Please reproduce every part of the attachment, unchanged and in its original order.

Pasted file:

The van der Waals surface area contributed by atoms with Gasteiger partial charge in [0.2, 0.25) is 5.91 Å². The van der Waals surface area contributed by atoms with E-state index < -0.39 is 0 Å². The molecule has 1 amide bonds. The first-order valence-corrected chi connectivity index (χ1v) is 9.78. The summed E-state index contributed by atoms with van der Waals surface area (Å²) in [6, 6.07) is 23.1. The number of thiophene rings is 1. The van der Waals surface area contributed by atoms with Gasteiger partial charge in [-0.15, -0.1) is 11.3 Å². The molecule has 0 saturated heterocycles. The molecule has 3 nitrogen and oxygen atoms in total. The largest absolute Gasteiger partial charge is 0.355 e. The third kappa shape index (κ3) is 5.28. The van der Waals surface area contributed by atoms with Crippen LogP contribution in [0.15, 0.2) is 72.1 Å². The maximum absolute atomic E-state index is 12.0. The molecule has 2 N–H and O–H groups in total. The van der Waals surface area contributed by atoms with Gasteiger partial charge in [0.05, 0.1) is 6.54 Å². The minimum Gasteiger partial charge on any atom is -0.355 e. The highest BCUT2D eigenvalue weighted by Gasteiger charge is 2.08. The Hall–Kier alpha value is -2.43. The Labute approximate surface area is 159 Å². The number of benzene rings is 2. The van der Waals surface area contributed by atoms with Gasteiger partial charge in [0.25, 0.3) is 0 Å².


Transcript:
The van der Waals surface area contributed by atoms with Gasteiger partial charge in [0.2, 0.25) is 5.91 Å². The van der Waals surface area contributed by atoms with E-state index < -0.39 is 0 Å². The molecule has 1 amide bonds. The first-order valence-corrected chi connectivity index (χ1v) is 9.78. The summed E-state index contributed by atoms with van der Waals surface area (Å²) in [6, 6.07) is 23.1. The number of thiophene rings is 1. The van der Waals surface area contributed by atoms with Gasteiger partial charge in [-0.15, -0.1) is 11.3 Å². The molecule has 0 saturated heterocycles. The molecule has 3 nitrogen and oxygen atoms in total. The largest absolute Gasteiger partial charge is 0.355 e. The third kappa shape index (κ3) is 5.28. The van der Waals surface area contributed by atoms with Crippen LogP contribution in [0.15, 0.2) is 72.1 Å². The maximum absolute atomic E-state index is 12.0. The molecule has 2 N–H and O–H groups in total. The van der Waals surface area contributed by atoms with Gasteiger partial charge in [0.05, 0.1) is 6.54 Å². The minimum Gasteiger partial charge on any atom is -0.355 e. The highest BCUT2D eigenvalue weighted by Gasteiger charge is 2.08. The Hall–Kier alpha value is -2.43. The Labute approximate surface area is 159 Å². The number of benzene rings is 2. The van der Waals surface area contributed by atoms with Gasteiger partial charge in [0.25, 0.3) is 0 Å².